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School Killers' Parents Not Yet Questioned

Massacre: Nine days after Littleton assault, officials say they still haven't interviewed the two families at length. Meeting is planned.

April 30, 1999|ERIC SLATER | TIMES STAFF WRITER

LITTLETON, Colo. — Authorities on Thursday acknowledged that--nine days after two teenage assailants burst into Columbine High, lobbing homemade bombs and giggling as they executed classmates--investigators still had not interviewed the youths' parents at length.

In explaining why the parents had not been formally interviewed, authorities said only that both families were now cooperating through their attorneys and that they were trying to schedule a meeting as soon as possible. Police had had brief conversations with the parents the day of the shooting.

And as the last of the 13 murder victims was laid to rest Thursday, authorities sought to trace the last of four firearms used in the massacre, focusing on a man the killers worked with at a pizza place as the possible link to the TEC-DC9 assault pistol.

Backtracking for the second time in as many days about further charges in the case, authorities said that an arrest in connection with the pistol was not imminent but that they had been in touch with a man who may have information about how Eric Harris, 18, and Dylan Klebold, 17, acquired the high-capacity pistol.

Denver lawyer Robert Ransome confirmed late Thursday that he is representing a man in regard to the Columbine investigation but declined to elaborate.

Jefferson County Dist. Atty. Dave Thomas said on NBC-TV's "Today" show Thursday morning that there would be an arrest in connection with the assault pistol within 48 hours. Later, Assistant Dist. Atty. Mark Pautler said that Thomas had not been given an update before he made that statement.

"Things can change, and that's exactly what happened," Pautler said.

The person who provided the gun could be charged with murder if authorities can prove the seller knew about the teenagers' plan to storm the high school.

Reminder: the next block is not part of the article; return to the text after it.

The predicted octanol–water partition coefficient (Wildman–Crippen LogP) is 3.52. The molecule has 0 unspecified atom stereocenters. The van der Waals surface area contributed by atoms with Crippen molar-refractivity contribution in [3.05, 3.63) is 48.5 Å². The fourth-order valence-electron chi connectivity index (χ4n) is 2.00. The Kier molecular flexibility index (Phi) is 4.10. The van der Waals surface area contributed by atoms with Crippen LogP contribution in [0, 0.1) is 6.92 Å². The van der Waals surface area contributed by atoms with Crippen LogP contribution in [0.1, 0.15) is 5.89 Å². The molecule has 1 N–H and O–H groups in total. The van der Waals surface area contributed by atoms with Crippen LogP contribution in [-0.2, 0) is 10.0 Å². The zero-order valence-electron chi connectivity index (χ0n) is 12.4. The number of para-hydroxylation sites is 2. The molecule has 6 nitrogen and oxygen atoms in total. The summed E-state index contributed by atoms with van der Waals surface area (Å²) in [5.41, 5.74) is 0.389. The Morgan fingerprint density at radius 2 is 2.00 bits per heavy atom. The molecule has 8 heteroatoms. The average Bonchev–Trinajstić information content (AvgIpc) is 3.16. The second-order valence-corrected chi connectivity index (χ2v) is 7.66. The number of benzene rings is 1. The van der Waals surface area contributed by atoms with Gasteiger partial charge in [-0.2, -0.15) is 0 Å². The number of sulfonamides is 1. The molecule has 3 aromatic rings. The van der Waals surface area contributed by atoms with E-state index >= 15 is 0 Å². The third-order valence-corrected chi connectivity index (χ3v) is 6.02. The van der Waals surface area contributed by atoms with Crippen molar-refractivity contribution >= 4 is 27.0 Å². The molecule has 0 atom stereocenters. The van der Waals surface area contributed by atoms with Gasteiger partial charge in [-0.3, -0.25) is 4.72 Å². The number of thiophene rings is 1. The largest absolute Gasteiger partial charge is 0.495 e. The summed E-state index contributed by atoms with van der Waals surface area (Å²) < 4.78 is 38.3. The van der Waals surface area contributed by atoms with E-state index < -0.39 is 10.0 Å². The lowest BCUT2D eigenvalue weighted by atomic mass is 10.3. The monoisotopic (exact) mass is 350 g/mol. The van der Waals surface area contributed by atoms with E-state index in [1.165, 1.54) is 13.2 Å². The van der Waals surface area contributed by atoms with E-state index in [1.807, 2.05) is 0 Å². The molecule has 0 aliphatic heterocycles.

The three other guns used in the April 20 shooting, a 9-millimeter carbine and two sawed-off shotguns, were purchased by Klebold's prom date, 18-year-old Robyn Anderson, authorities said, adding that it was still unclear whether she knew of the pair's plans.

On Thursday, hundreds of people continued to trek to the makeshift shrines at nearby Clement Park, laying fresh flowers on top of the dying ones, trying to keep candles lit in the slight drizzle.

Nearly 5,000 mourners, meanwhile, attended services for 18-year-old Isaiah Shoels, who may have been slain because he was an athlete and was black.

"This is the last piece," the Rev. Larry Russell told the exhausted mourners, many of whom have attended funeral after funeral for nearly a week. "Now the healing begins. I don't think the healing could begin until today."

With the number of leads climbing to 1,100 by Thursday, the 75 investigators working full time on the case are likely to have little time for reflection in coming weeks. Just 10% of the leads have been checked so far, Jefferson County sheriff's spokesman Steve Davis said, and tips continue to pour in.

Ballistics and bomb experts continued to comb through the school Thursday, where they have collected between 8,000 and 10,000 pieces of evidence and are expected to be there for at least several more days. Other investigators were going over attendance records in an effort to determine if anyone was tipped off about the impending doom and stayed away from the school.

Investigators are also reviewing Sheriff's Department records for reports of explosions over the last two years in an attempt to determine when Klebold and Harris may have tested prototype bombs.

Authorities said they also may subpoena medical records of the two assailants. Just days before the shooting, Harris was turned down in his attempt to join the Marine Corps. He had previously told Marine recruiters that he was not taking any prescription medication, but his parents told a recruiter that he was being treated with the psychotropic drug Luvox, according to several sources, which is used to treat both obsessive-compulsive disorder and depression.

The Jefferson County coroner's office said no drugs, either legal or illegal, or alcohol were found in the bodies of the killers or any of their victims. But with information that Harris may have taken Luvox, more specific tests may be conducted.

"I would expect that from the coroner's office," Davis said.

Luvox is a selective serotonin-reuptake inhibitor, or SSRI, similar to Prozac. The drug typically takes about two weeks to begin fully working and about the same period of time to completely leave the body once the patient stops taking it.

It was not clear if Harris was being treated for depression or obsessive-compulsive disorder, which is marked by such traits as repetitive hand-washing.

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